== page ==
Remember, in a 401(k), employees are free to invest however they want. People with a long-term investment horizon may prefer the stock market, which tends to produce higher returns than government bonds over long periods.

Although IBM workers can keep their 401(k)s and continue adding money to them, they won’t have the incentive of a company match. It remains to be seen how many will continue to contribute. In the new accounts, employees only receive fixed income investments.

That may be fine for retired people, but it’s questionable for those who will have many years in the workforce. Employees may need to increase equity allocations in their 401(k) or other accounts.

In the heyday of defined benefit plans in the 1970s, up to 62 percent of private-sector workers were covered solely by these retirement plans, according to the Employee Benefit Research Institute, an independent organization that researches health issues. retirement.

By 2022, the institute foundjust 1 percent of private sector salaried workers had only a defined benefit plan, while 41 percent participated in only a defined contribution plan, or 401(k), and 8 percent participated in both.

The lack of funding for corporate pension plans led to a major shift away from defined benefit plans. Initially, 401(k)s were supplemental savings vehicles for employees. Now, along with Social Security, 401(k) plans have become central elements of retirement.

By closing old defined benefit plans to new workers and freezing benefits for people already enrolled in them, companies reduced their potential pension obligations. They poured money into old retirement plans to make them comply with government regulations, which were relaxed to give companies relief.

But astute management and cooperative financial markets have also helped boost funding for the plan. Since pensions are a form of annuities, rising interest rates in recent years have made it cheaper to finance existing pensions. On top of that, strong stock returns over the past decade have boosted the funds’ assets.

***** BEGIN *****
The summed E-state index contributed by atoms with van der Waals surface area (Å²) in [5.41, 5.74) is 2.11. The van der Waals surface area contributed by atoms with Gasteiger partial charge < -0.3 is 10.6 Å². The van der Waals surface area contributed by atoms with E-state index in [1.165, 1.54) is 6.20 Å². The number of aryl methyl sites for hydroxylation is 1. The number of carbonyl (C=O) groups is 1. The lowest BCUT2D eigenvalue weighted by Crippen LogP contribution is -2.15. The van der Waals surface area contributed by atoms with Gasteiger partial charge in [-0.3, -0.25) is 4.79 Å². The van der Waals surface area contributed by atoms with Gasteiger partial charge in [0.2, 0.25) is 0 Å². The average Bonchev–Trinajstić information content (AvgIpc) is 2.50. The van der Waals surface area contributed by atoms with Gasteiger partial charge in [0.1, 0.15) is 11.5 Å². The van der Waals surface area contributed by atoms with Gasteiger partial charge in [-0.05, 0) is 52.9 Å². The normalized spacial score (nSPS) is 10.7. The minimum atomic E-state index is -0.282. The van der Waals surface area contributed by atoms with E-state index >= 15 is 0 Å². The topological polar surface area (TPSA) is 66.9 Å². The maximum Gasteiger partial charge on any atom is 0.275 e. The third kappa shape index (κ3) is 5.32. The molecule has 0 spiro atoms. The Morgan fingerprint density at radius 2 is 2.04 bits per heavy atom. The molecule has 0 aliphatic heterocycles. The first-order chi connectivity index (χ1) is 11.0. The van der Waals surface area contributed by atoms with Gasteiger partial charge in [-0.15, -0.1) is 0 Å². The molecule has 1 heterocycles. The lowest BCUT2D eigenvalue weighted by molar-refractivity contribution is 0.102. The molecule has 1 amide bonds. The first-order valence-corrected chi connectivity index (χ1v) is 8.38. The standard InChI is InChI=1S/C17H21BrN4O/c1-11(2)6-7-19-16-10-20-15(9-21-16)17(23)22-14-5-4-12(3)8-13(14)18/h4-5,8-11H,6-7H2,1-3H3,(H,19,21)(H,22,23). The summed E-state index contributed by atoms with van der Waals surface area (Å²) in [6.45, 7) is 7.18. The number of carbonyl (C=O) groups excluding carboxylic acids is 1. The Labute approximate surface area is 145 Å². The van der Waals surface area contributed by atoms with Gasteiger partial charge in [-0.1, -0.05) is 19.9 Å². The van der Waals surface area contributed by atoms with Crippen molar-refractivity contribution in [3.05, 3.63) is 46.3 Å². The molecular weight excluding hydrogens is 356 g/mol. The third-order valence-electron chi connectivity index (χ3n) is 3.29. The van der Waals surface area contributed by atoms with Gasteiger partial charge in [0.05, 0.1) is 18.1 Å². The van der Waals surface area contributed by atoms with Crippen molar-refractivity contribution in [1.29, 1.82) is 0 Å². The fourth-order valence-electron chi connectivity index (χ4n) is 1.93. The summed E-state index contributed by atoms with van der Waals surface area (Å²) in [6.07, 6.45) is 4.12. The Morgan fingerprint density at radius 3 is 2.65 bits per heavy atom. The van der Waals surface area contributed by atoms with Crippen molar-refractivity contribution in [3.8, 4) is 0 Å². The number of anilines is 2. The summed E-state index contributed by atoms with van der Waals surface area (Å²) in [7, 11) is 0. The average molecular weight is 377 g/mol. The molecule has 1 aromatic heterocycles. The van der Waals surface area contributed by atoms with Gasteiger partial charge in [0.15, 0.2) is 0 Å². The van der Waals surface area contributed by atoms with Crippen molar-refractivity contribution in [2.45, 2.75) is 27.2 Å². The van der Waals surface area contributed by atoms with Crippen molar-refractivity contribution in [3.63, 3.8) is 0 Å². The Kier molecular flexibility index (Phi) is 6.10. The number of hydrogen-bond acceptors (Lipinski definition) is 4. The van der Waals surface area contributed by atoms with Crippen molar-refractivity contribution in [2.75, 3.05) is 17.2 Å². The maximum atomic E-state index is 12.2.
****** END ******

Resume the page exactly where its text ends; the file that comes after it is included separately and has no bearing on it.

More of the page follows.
These factors have caused a radical change in the financing of old corporate pension plans. (Public pension plans, on the other hand, face a funding shortfall estimated at $1.45 trillion, according to the Pew Charitable Trusts.) For large companies, the average private defined benefit plan now has more than enough money to pay its pension obligations. For defined benefit pension plans at S&P 500 companies, Aon saysFunding levels increased to 102.7 percent on February 6 from 78.4 percent in 2011.

IBM’s defined benefit pension plan is now very well funded. Its annual report shows that it had a $3.5 billion surplus in the plan last year, while it paid out $550 million annually in 401(k) contributions. You don’t need to put any new money into the pension plan, and now, with the switch to new retirement benefit accounts, you don’t make 401(k) contributions either.

Professor Munnell estimated that IBM could credit employees with benefits in the new accounts for at least the next six or seven years. Several pension consultants said that if market conditions were favorable and IBM invested the $3.5 billion surplus at a higher rate of return than the fixed income rates it offered its employees, it could avoid using cash on these benefits for many years. .

The company said its retirement innovation was improving its finances. In an earnings conference call on Jan. 24, James J. Kavanaugh, IBM’s chief financial officer, said the company’s cash flow was better this year, in part due to “lower cash requirements driven by changes in our retirement plans. That could be true for years to come.

Other companies with frozen, fully funded plans could follow IBM’s lead.

This is not a return to the richer benefits for senior employees provided by traditional defined benefit plans.

But perhaps cash balance plans combined with 401(k)s are the best that most large companies are likely to offer. Then, Zorast Wadia, suggested a senior actuary and consultant at Milliman, the pension consultancy, there are a variety of ways to design retirement packages that make use of pension plan surpluses. Unlike IBM, for example, some companies could continue their 401(k) contributions while starting cash balance plans.

Finding ways to use well-funded pension plans generously but responsibly is a challenge for large companies. IBM has acted cautiously. But no one is interested in companies making pension promises that they cannot keep.